American consumers are buying more four-cylinder vehicles than ever before. According to research by IHS Automotive, 43 percent of all new cars delivered in the U.S in the first half of 2011, were powered by four-cylinders. In 2005, 43 percent of all new cars in the U.S were powered by sixes. The remaining 57 percent of cars sold in the US this year were six, eight and twelve cylinder engines.
Just a few years ago when gas was cheaper, four cylinders were destined the domain of economy cars. By contrast, one of every three new cars was powered by a V8 in 2005, but in 2011, that figure fell to one of every six vehicles.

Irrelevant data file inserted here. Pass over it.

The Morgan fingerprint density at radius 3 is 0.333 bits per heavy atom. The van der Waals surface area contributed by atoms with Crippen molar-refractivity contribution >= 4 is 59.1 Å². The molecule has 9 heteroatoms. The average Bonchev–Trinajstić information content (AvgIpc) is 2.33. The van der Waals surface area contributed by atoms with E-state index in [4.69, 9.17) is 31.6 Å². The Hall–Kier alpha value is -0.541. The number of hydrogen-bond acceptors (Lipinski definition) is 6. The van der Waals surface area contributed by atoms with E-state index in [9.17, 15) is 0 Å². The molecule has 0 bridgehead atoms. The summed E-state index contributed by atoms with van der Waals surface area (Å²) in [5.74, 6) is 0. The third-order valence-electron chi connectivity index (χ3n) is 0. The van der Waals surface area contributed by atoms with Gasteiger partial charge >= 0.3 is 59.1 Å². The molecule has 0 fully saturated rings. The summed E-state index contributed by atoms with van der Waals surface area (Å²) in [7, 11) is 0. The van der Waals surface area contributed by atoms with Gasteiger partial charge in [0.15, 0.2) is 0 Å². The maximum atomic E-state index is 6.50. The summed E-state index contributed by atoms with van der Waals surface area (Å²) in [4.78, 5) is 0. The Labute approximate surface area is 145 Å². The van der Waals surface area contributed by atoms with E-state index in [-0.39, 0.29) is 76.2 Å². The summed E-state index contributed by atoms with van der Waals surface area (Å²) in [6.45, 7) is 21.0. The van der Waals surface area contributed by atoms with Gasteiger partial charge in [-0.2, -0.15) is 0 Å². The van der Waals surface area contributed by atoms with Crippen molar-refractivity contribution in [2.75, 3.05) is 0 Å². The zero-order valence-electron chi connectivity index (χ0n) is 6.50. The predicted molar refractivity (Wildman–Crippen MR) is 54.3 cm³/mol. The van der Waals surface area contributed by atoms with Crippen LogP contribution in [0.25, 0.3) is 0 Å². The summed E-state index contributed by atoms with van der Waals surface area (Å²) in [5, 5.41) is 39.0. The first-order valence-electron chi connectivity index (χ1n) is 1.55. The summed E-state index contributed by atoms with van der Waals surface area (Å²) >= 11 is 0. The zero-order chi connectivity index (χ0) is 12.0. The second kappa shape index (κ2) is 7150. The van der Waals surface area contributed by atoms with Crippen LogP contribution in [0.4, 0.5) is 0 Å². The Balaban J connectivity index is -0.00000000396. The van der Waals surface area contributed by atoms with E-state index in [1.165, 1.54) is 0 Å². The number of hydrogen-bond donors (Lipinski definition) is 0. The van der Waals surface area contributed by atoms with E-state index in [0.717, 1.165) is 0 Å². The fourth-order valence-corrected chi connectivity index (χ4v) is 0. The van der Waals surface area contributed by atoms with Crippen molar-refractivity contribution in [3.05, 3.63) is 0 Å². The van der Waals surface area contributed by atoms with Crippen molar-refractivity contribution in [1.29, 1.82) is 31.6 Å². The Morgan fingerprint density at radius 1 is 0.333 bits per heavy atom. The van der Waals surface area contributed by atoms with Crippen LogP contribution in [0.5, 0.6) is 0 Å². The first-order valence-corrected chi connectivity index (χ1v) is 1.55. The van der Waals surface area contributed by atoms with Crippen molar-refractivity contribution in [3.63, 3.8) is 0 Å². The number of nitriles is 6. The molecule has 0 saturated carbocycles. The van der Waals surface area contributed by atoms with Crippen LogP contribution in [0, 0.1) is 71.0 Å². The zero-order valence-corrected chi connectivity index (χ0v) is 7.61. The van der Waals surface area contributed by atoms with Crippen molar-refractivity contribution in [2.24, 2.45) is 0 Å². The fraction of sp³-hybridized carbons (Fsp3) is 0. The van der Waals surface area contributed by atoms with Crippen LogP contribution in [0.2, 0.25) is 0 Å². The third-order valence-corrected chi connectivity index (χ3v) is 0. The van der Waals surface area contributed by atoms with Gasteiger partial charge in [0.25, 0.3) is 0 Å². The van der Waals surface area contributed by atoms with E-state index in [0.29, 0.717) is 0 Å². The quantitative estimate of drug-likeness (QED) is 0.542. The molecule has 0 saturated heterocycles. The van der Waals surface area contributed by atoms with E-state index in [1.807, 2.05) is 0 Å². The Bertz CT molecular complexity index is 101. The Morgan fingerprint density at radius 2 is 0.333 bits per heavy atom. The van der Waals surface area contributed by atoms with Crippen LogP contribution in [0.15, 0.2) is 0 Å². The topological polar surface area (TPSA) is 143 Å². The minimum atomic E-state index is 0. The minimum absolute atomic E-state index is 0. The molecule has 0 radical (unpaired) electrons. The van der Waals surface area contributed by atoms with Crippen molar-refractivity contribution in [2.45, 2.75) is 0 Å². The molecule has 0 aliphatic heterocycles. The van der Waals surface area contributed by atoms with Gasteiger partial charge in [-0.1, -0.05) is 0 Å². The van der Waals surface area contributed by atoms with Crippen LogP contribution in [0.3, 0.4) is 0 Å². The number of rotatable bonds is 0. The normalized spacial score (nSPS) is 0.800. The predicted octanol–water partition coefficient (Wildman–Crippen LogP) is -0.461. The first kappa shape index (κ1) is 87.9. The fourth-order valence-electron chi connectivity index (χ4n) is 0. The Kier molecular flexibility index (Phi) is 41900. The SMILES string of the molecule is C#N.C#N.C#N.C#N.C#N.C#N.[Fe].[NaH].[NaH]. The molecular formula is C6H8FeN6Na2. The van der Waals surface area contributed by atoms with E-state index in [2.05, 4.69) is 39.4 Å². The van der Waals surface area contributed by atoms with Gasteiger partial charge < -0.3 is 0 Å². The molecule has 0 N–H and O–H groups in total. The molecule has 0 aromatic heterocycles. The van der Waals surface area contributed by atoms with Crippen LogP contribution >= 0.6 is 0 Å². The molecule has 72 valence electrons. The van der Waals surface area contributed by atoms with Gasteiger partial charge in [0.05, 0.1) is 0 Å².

While fuel efficiency is a top priority when consumers buy new cars, that’s only part of the story. As technology improves, four cylinder engines are cheaper, more reliable, and more powerful then ever before. A 2.0-liter four-cylinder in a compact Ford Contour in 1999 produced 120-hp getting 19/28 city/highway mpg. By contrast, the 2011 Ford Focus 160-hp and gets as much as 40 mpg on the highway.
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